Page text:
For me, the decision to make I-66 HOV keeps a major highway from being congested during the morning rush hour. Even more significant to my situation is the Federal decision to keep motorcyclists out of dangerous stop-and-go traffic by allowing them to use HOV lanes. I've been bumped from behind on I-395 by a driver who apologized and told me he "fell asleep". That's really comforting considering what's at stake if someone runs into my back...
David Versel mentioned something that isn't a physical construction:
In my case it's not a piece of infrastructure, it's a policy: the Commonwealth Commuter Choice program. As a state employee, I get up to $130 per month towards my Metro fare, which is a terrific incentive that influences many people to use transit.
And Tracey Loh said she really appreciates a piece of technology:
My commuting life became a nightmare after I had a baby and needed to factor in daycare transportation. My saving grace is the navigation app Waze. My worst commute across the city once lasted over two hours one way. Thanks to Waze, my commute is now a very predictable 75 minutes each way.
Dan Reed noted a mundane, oft-overlooked part of a safe, inviting roadway for pedestrians:
Streetlights! On my old street, there were highway-style streetlights that barely covered the roadway, let alone the sidewalks. It was bad enough coming home from work in the winter when I could at least make things out from the headlights of passing cars. But coming home from the bar when nobody was around, it was scary even for a 6'1" guy like me, if only for the potential of running into low-hanging tree branches. Where I live now, there are urban-style streetlights that light the sidewalk, making it safe and comfortable to walk.
Finally, Dan Malouff showed love to an old stand by:
We can't have this discussion without mentioning Metrorail. Yeah, it's frustrating at times, but can you imagine our region without it? Metrorail is so ubiquitous, such a backbone for the region, that we take it for granted all the time. But it's the best post-war subway system in the US, it absolutely makes life better for millions of people every day, and its presence here was by no means a forgone conclusion.
Do you have a question? Each week, we'll post a question to the Greater Greater Washington contributors and post appropriate parts of the discussion. You can suggest questions by emailing ask@ggwash.org. Questions about factual topics are most likely to be chosen. Thanks!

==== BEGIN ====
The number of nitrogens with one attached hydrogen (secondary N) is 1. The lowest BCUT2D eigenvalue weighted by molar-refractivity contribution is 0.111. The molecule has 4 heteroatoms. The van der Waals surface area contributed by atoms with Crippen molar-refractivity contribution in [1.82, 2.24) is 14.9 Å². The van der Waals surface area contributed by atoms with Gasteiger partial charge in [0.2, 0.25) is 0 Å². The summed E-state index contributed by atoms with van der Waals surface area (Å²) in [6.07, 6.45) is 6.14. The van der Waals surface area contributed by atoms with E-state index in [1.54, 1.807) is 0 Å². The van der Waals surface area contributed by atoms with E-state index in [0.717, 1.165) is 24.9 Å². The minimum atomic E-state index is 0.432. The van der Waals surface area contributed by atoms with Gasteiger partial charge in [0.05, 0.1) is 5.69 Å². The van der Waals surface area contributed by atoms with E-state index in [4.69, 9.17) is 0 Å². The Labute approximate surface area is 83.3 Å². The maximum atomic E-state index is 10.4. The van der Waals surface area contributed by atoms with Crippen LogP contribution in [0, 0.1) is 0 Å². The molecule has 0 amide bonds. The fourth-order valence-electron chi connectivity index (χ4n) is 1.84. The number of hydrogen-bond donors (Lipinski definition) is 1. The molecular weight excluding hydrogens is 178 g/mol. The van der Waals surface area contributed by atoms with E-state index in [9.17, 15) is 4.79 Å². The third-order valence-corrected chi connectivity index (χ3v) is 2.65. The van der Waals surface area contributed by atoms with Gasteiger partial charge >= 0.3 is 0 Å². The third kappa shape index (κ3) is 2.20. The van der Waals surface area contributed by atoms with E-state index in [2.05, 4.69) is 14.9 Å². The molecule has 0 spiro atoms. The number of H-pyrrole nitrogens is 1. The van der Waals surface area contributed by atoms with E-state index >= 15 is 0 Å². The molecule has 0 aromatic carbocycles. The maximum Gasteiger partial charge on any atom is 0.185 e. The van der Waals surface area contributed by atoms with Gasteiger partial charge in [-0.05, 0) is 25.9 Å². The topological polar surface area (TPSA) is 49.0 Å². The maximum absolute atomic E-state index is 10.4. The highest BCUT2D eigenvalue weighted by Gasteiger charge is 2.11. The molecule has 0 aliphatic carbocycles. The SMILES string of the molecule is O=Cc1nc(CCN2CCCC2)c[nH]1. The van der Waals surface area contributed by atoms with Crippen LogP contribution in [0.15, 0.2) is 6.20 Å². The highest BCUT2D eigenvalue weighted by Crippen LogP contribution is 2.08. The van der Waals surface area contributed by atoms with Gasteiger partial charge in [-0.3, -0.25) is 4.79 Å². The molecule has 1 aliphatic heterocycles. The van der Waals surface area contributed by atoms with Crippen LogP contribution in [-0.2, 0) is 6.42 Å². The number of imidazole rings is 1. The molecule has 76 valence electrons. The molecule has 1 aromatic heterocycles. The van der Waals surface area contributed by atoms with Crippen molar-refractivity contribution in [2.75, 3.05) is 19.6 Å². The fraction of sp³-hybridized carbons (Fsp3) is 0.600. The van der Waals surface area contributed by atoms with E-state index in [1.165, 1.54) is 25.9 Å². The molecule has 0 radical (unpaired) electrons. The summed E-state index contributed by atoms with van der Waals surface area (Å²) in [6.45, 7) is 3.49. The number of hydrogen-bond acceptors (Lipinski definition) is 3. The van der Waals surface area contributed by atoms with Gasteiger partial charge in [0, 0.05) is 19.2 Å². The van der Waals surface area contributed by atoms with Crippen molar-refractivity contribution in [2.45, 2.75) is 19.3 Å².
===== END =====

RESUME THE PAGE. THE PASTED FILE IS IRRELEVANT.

Government


Fiscal cliff deal restores transit benefit

Congress reached a deal to avert the so-called "fiscal cliff," and transit riders get a bonus: the Senate included a provision raising the federal transit benefit to $240 per month.


Photo by thisisbossi on Flickr.

Today, employers can offer their workers a pretax deduction for transit of up to $125 per month, and some employers, including the federal government, will give that much in transit fare to workers outright as an extra perk. The benefit was $230 per month until the beginning of last year, when a provision in the law expired and it reset to a lower level.

There's a similar benefit for parking costs, but workers can deduct more than for transit—up to $240 per month since the start of 2012. Some members of Congress had been trying to restore parity between transit and parking benefits, and got it into the Senate's transportation bill in March, but the provision didn't survive into the final bill.

The bill Congress just approved for the "fiscal cliff" contains this provision, meaning benefits go up to $240 per month, several people have confirmed. Unfortunately, it's still only temporary, as this new level expires again at the end of 2013 unless Congress extends it once more.

Technically, the new level is also retroactive until the start of 2012, but unlike with tax credits you can claim on this April's taxes for activities in 2012, there's no way for riders to realistically take advantage of it for months gone by.

Tom Bulger, a WMATA board member and lobbyist who's been pushing for the extension, noted that Congressional Republicans had been strongly opposed to any changes in law that increase any taxes, including letting previous tax cuts expire, but hadn't extended that same passion to the transit benefit.

Even if House Republicans just went along somewhat reluctantly with a Senate deal yesterday, in approving this extension, they were now able to give many American workers a tax cut along with helping our cities function more effectively and ending one small example of the many ways government "picks winners and losers" among transportation modes.